CDSA

Box’s Ellis: New Security Threats are Driving Business Changes

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New security threats are one of “four major driving forces” that are changing business as we know it today, according to Katie Ellis, senior partner marketing manager at Box.

Those security threats “have the potential to impact your business” and they represent “perhaps the most significant trend affecting IT decisions today,” she said July 12 during a joint Adobe-Box webinar on employee productivity. “Everyone is more vulnerable and companies must secure and protect their most important content from these threats,” she warned.

Ellis didn’t cite any specific security threats until later in the webinar, when she discussed the management of content-centered processes. But she said another driving force changing business today is the fact that employees are working in completely new ways — including on many different types of devices. “We’re working on more devices than ever before and need to access information from anywhere on any device. People have very high expectations for standards of usability and expect that all of their applications will work on any device no matter where they are,” she said.

Ann Johnson, VP of Microsoft’s Enterprise Cybersecurity Group, recently pointed out during a Microsoft webinar that all those new devices employees are doing work on represent a major source for data security breaches.

Businesses are also “far more collaborative today” than they have traditionally been, Ellis said on the Adobe-Box webinar, adding: “We find our joint customers using Box and Adobe on a global basis, collaborating with partners, vendors, customers and contractors around the world. Employees want to collaborate with anyone inside or outside of their organization, regardless of where they are.”

Everybody, meanwhile, has heard the term “digital transformation” many times, but it’s true that is something “driving change in every single industry,” she said. “Most likely your business is facing some sort of digital disruption or transformation as a result of new technology. Companies in every industry are building new digital experiences to collaborate with and transact with their clients, customers and partners,” she said.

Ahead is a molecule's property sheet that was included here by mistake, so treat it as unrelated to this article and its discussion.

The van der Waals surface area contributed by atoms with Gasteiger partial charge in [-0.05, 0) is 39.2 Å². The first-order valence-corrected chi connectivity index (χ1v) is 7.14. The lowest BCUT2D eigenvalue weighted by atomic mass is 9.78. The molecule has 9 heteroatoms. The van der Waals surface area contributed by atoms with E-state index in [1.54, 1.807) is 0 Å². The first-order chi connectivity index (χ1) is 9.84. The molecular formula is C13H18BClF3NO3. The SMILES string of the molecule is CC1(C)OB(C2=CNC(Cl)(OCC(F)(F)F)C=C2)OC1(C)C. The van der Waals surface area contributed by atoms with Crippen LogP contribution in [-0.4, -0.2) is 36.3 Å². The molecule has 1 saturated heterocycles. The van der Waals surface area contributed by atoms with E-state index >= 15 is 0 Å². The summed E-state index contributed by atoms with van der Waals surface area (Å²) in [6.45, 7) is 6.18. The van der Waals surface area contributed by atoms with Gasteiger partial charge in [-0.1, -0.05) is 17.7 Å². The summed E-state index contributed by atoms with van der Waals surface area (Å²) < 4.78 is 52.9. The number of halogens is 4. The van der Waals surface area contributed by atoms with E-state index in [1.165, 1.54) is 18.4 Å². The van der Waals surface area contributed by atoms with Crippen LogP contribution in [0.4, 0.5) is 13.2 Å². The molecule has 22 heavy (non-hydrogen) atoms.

With all of these changes and threats, companies are “facing challenges that can impact or hinder their ability to go digital,” she said. “One area where individuals have been challenged to keep up is the management of content-centered processes,” she said, pointing out that 80% of those processes “still rely on paper and there are often many manual steps involved, adding to data sprawl and inconsistency across the entire business.” As a result, she said, it “becomes increasingly hard for employees to find … the right version of content that they should be working on, and all of these redundant and disparate systems are incredibly cumbersome and costly to manage [and] maintain its scale.” The way that employees engage in those content-centered processes is, therefore, “complicated, cumbersome, costly and, at many times, not secure,” she said.

There are more than 230 million knowledge workers around the world and they spend over 50% of their time searching for the right content and information, she went on to say. That’s a lot of time to spend on such tasks when people “need to get their work done,” she said.

Box and Adobe “have a different vision for how content processes can be managed,” she said, adding that “by going digital with the joint Box and Adobe solution, you can enable a faster time to market, drive seamless collaboration with people inside and outside your organization, all while maintaining a single source of [true documents] and keeping your content secure.”

The companies announced in April that as part of a partnership there would be three new “seamless” ways for businesses to use Box document storage and Adobe Document Cloud together. First, users could now review documents in Box and route them for electronic signatures in Adobe Sign. Second, through a new integration between Box and Acrobat Document Cloud, people could now make edits to PDFs in Box without downloading them to the desktop, and ensure all changes are automatically saved back to Box. Third, Box could be set as the default cloud service while using Acrobat Document Cloud and Acrobat Reader on a computer, iPad or iPhone. The new integration from Adobe also added a new layer of security to PDFs by taking advantage of Box features including watermarking, password protected content and access to statistics.